The Annual Puerto Rico Section Meeting was held during the 31st Sunshine Seminar August 2–5 at the Gran Melia Resort in Rio Grande. The meeting had 320 ob-gyns in attendance. Approximately 70% of attendees were ACOG Fellows and Junior Fellows. Two Fellows from Puerto Rico attended the ACOG Congressional Leadership Conference, The President’s Conference, in Washington, DC, March 3–5.

Puerto Rico Junior Fellows participated in grand rounds at the University of Puerto Rico. Topics discussed were incidence and epidemiology of the cesarean delivery rate in Puerto Rico, cervical cancer screening, and human papillomavirus vaccination. Puerto Rico Junior Fellow Section officers and a few of our medical students will attend the 2013 Annual Clinical Meeting in New Orleans in May.

The Puerto Rico Section is collaborating on projects with Puerto Rico Obstetrics and Gynecology (PROGyn). In November, PROGyn organized a seminar on excellence in endometriosis. The keynote speaker was Mauricio Abrao, MD, president of the 12th World Congress on Endometriosis. Most interdisciplinary topics regarding endometriosis were covered, including patient group advocates.

Puerto Rico has a new Democratic governor in office, Alejandro Garcia-Padilla. New state legislators started in mid-January. Bills to aid in implementation of the Affordable Care Act are expected in this legislative cycle. Tort reform will be discussed locally.

The Puerto Rico Section and the March of Dimes sponsored a summit of all ob-gyn department chairs in Puerto Rico in November. It was the second summit of its kind. The keynote speaker was Robert W. Yelverton, MD, District XII chair, who presented a lecture on the “Avoidance of Prematurity in the 21st Century: The 39-Week Goal.” 

 

Dr. William T. CreasmanSouth Carolina
William T. Creasman, MD, section chair

The South Carolina Section sent three officers to the ACOG Congressional Leadership Conference, The President’s Conference, March 3–5, along with our new section Junior Fellow vice chair, Jill B. McLeod, MD.     

The Birth Outcomes Initiative (BOI), a partnership between our section, the South Carolina Department of Medicaid, the South Carolina Hospital Association, and several insurers, continues to grow and attract the attention of policymakers. A press conference was held in the State Capitol on December 12 to review the progress made thus far. The conference was attended by Gov. Nikki Haley, South Carolina Medicaid director Anthony Keck, and various stakeholders. Gov. Haley announced that since the start of BOI, elective deliveries prior to 39 weeks’ gestation have fallen by 60%. Every hospital in the state has signed on to the BOI pledge to eliminate all medically unnecessary preterm deliveries.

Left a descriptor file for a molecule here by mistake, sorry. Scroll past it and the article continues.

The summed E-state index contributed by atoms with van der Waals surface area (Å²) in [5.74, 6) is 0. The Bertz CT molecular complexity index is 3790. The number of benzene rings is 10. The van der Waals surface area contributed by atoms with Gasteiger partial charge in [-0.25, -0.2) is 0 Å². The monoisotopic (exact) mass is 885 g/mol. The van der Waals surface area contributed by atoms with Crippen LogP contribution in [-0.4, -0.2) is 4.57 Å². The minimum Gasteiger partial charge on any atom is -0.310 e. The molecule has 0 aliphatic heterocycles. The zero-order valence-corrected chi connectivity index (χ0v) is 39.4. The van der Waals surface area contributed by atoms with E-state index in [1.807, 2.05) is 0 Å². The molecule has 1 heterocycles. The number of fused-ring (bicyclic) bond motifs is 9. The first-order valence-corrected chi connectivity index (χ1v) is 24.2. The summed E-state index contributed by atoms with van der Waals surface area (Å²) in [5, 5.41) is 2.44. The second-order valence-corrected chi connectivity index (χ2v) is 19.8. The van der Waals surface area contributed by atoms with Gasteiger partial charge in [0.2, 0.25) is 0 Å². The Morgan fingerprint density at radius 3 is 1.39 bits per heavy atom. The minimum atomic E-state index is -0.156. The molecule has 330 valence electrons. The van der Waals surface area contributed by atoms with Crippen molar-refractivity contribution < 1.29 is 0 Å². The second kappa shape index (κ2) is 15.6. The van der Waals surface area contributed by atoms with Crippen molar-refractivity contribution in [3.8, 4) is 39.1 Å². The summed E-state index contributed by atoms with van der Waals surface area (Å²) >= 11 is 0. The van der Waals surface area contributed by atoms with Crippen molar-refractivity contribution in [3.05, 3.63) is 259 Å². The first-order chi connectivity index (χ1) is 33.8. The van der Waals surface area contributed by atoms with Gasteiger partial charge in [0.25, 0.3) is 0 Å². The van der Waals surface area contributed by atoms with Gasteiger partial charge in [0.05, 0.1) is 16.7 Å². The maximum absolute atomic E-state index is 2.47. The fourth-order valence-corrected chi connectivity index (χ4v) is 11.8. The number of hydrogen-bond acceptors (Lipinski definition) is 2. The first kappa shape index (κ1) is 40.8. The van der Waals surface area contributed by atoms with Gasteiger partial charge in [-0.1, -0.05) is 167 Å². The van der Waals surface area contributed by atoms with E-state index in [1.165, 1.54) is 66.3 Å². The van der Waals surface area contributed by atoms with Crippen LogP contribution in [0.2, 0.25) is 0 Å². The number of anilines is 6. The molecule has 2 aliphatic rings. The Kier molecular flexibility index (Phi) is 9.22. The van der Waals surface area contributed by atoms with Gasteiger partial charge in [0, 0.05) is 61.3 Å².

Press Conference
 

 Gov. Nikki Haley speaks on the progress of the Birth
 Outcomes Initiative at a press conference in the
 State Capitol

 

Current initiatives of BOI include improving the number of women in South Carolina who breastfeed and encouraging the use of group prenatal care. South Carolina Medicaid has authorized increased delivery payments to hospitals and providers that meet certain breastfeeding goals and benchmarks.

Pilot data demonstrating the efficacy and cost-effectiveness for group prenatal care for the prevention of preterm labor has also led to a statewide program encouraging providers to become involved. Through BOI, groups or providers who participate will receive training for their staff, educational materials, and a significant increase in the delivery fee for each participant. 

Future plans of BOI include trying to reduce South Carolina’s infant and neonatal mortality rate, which ranks among the highest in the US. The South Carolina Section is proud to have been a founding member of this public-private partnership, and we look forward to continuing to improve the health of South Carolina mothers and babies.

South Carolina Junior Fellows are having great success with their medical student interest group meetings and enjoyed welcoming local third-years back in the fall for their sub-internships. The interest group meetings have become quite large at the University of South Carolina and the Medical University of South Carolina, with residents and faculty members participating together. In addition to meetings, open forums are being held for medical students to ask residents and attendings candid questions.

Junior Fellow section leaders are working to increase awareness of ACOG member benefits and to encourage residents throughout South Carolina to participate in ACOG activities. They plan to host a diaper drive in the near future, as well as a fundraiser for a local domestic abuse shelter. They hope to engage statewide interest in community service and get medical students involved with these events.

As noted in my last report, a bill passed by the Legislature on making information concerning the human papillomavirus (HPV) vaccine more available was vetoed by the governor. Even though it passed by large margins, the Legislature did not override the veto. In January, Rep. Bakari Sellers (D-Bamberg) introduced a bill in the House that, beginning with the 2013–14 school year, would:

  • Offer HPV vaccination to adolescent students enrolling in the seventh grade of any public or private school in South Carolina
  • Provide an information brochure related to the vaccine with specific content requirements
  • Define “cervical cancer vaccination series”

Implementation of this act would be contingent upon receipt of full state and federal funding. No student would be required to have the vaccine before enrolling in or attending school. The success of this bill is debatable at this point in time.

Other bills of note that have been introduced this session include: